Five keys to the Nittany Lions surprising in Wisconsin

These are two teams headed in very different directions.

The Wisconsin Badgers are winners of six-straight. They will be playing in a significant bowl game on New Year’s Day (or later).

Penn State, however, will be going home and staying there after today’s adventure in Camp Randall Stadium.

And that doesn’t even matter if the Nittany Lions pull one of the biggest upsets of the entire day in college football. When was the last time the Lions were a 24-point underdog?

And yet there always is still the chance for victory.

So here are five keys for Penn State’s season-ender against the Badgers:

Penn State must get its tight ends, like Jesse James, even more involved to stand a chance in Wisconsin.

Penn State must get its tight ends, like Jesse James, even more involved to stand a chance in Wisconsin.

1. Reinforce the wall: The final stand for defensive tackles DaQuan Jones and our own Kyle Baublitz, as well as middle linebacker Glenn Carson, must be their best one.

The guys up front can’t be expected to suffocate the best two-headed tailback combination in the nation. But they must control Wisconsin’s James White and Melvin Gordon. Make them grind for every bit of ground gained.

Why are they so good? Look to the massive blockers in front of them but also to how they find space beyond them. They both average more than six yards per carry. That is remarkable.

2. Jump on the ball: The best way to immobilize the overwhelming Wisconsin run game is to take the ball away from it.

The Lions are getting better at forcing turnovers but they must ramp up the effort significantly.

And the best way to do that in Madison is to create fumbles.

But here’s the rub: While the Badgers have put the ball on the ground 17 times this season, they’ve lost only three. Only three fumbles in 11 games. It’s an astounding mark of recovery and truly good fortune.

3. Mix it up, move the sticks: Christian Hackenberg should be a national force at quarterback next fall. But now he’s mostly been up-and-down at finding his receivers and making proper decisions. And so the Penn State offense has moved in jerky starts and stops.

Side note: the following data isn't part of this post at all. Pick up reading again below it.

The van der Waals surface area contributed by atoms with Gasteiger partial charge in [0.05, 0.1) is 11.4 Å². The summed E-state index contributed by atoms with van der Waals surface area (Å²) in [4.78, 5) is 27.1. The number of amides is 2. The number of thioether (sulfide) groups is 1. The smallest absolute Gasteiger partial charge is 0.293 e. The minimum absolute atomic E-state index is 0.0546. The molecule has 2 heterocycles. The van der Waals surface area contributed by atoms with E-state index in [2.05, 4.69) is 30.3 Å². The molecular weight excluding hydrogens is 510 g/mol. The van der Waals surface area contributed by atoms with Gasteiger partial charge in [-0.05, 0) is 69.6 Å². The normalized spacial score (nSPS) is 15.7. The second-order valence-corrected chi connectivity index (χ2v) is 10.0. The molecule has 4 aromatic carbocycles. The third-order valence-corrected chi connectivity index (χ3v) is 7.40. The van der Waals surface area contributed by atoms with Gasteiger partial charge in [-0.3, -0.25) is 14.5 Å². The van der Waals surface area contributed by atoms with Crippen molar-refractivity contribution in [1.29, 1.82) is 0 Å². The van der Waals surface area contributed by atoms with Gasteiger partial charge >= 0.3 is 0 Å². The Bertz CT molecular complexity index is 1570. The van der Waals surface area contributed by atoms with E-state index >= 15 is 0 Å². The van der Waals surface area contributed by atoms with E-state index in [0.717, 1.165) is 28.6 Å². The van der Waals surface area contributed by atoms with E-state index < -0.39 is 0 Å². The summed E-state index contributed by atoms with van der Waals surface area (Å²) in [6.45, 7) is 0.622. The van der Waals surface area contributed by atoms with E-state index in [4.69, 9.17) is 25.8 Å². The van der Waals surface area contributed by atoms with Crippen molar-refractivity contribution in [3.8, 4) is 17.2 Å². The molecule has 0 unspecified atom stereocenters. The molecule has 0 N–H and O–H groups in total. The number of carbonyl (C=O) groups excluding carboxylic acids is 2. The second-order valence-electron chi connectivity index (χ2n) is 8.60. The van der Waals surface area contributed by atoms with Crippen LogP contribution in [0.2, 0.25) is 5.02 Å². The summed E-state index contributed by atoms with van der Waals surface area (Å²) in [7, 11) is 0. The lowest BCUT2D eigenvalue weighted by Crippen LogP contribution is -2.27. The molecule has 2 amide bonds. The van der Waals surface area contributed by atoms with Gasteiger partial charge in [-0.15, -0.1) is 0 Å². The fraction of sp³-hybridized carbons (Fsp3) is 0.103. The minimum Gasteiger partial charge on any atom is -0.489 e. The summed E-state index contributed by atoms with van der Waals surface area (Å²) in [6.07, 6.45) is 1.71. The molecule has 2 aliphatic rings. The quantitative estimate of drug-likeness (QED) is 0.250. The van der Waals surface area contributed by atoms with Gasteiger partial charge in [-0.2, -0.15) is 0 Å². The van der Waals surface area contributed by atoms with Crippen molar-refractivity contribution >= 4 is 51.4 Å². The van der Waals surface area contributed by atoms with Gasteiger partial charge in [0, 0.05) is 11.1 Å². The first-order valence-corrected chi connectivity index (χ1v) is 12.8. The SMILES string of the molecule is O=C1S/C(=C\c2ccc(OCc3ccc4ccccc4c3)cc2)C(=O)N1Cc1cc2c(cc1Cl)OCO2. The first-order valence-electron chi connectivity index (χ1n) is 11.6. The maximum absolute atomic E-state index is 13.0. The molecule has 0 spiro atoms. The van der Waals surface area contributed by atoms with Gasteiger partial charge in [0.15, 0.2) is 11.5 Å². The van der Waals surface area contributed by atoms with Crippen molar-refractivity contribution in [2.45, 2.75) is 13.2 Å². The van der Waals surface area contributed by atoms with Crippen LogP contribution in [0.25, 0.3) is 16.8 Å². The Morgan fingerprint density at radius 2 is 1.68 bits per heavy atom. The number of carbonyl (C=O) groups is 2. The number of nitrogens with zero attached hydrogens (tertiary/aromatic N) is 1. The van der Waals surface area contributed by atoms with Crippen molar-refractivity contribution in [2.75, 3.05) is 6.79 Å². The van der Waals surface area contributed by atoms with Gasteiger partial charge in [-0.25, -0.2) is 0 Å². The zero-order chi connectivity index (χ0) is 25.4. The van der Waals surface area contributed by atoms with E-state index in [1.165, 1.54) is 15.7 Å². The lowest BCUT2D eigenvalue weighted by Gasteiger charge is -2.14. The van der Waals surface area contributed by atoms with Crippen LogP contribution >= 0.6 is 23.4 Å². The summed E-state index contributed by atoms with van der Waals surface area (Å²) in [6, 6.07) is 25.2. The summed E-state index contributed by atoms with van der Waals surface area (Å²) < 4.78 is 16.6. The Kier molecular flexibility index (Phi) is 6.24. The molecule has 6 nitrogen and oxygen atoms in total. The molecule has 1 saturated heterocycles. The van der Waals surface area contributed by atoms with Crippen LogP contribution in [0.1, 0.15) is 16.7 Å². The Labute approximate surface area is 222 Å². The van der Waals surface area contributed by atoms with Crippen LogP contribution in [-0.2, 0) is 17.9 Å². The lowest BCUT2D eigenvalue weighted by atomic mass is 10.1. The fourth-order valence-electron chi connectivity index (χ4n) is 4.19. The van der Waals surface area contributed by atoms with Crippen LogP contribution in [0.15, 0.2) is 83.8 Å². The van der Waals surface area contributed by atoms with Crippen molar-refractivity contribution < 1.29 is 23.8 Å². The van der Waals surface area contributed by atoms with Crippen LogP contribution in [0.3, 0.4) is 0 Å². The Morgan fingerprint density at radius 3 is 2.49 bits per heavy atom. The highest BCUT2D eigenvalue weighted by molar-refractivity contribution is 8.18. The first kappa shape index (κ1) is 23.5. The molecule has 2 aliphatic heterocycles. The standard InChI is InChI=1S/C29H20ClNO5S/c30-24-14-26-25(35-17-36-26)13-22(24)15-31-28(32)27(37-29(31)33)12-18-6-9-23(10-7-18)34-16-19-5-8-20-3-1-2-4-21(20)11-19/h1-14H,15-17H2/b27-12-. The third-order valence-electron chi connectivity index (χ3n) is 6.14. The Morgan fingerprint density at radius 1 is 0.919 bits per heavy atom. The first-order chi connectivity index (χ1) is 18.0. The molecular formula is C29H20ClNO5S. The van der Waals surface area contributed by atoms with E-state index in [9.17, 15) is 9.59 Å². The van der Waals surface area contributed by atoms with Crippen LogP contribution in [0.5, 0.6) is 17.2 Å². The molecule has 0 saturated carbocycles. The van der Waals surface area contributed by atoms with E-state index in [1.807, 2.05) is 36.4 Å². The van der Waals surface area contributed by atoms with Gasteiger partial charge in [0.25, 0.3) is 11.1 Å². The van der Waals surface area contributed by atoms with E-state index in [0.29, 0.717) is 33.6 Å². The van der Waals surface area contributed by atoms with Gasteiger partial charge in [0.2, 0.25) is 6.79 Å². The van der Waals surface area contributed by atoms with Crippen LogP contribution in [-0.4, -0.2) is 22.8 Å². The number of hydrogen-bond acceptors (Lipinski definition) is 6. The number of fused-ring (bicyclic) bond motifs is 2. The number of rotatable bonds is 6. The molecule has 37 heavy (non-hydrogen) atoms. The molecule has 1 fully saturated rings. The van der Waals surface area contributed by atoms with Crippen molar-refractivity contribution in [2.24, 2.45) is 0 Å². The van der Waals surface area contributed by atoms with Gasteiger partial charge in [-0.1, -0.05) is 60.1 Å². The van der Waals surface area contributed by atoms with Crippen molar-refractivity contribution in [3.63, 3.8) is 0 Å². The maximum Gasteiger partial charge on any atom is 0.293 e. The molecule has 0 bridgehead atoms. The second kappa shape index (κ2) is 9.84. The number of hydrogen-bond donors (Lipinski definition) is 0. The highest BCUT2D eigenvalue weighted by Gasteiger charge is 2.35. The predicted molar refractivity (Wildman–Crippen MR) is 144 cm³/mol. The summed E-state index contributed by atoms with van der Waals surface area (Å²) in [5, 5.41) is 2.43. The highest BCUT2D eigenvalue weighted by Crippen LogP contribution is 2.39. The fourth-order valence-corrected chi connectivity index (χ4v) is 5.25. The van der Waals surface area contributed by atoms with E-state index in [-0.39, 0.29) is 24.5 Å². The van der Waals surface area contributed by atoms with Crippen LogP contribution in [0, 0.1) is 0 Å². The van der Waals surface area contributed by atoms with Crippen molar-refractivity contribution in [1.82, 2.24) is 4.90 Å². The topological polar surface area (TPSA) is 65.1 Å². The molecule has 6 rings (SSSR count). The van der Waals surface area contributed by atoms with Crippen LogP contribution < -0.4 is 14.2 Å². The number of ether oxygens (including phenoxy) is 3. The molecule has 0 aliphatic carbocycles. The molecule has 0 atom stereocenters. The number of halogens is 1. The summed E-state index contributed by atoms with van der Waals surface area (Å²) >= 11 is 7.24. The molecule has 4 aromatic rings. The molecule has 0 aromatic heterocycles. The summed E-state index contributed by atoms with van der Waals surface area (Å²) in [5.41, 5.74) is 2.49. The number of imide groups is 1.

One way to help change that Saturday is through creative and excessive use of his tight ends.

You know about Kyle Carter’s ability from last year. You’ve seen Jesse James with unmatched speed for a 6-foot-7 mountain. And, lately, you’ve witness the rapid growth of Adam Breneman.

There may be no better way to control tempo, eat clock and create scoring opportunities than with a game plan reliant on them.

4. Plug the leaks: Has Penn State ever given up kickoff returns for touchdowns in three-straight games? If we’re even asking, you know there’s a major problem.

It would be bad enough if that one unit was the only real struggle here. But the Lions have dropped punts (How can a safety and two walk-ons be your returners?) and dropped kickoffs and have missed key kicks.

But with only one game left, we’re thinking that a couple of starters could handle the extra work load and pull double-duty and cover those kickoffs, too.

5. Breaking the big ones: The Lions did it once last week with James going down the left sideline. They had another sure long-touchdown but Hackenberg overthrew a streaking Allen Robinson, who had broken away long.

To stay close vs. the Badgers, they must deliver at least two “shock plays,” that preferably produce scores.

And it would be a bonus if the tailbacks got involved in the fun. We still have visions of Zach Zwinak being shot through a cannon last November at Nebraska, ripping through the middle and sprinting past each defensive back.

Of course, that came against the shaky Cornhusker resistance, not the Chris Borland-led Badgers.

But when you’re in a spot like the Lions, you must think big at all costs.

This entry was posted in Adam Breneman, Allen Robinson, Big Ten, Christian Hackenberg, DaQuan Jones, Football, Penn State, Zach Zwinak and tagged , , , , , , , , , , . Bookmark the permalink.

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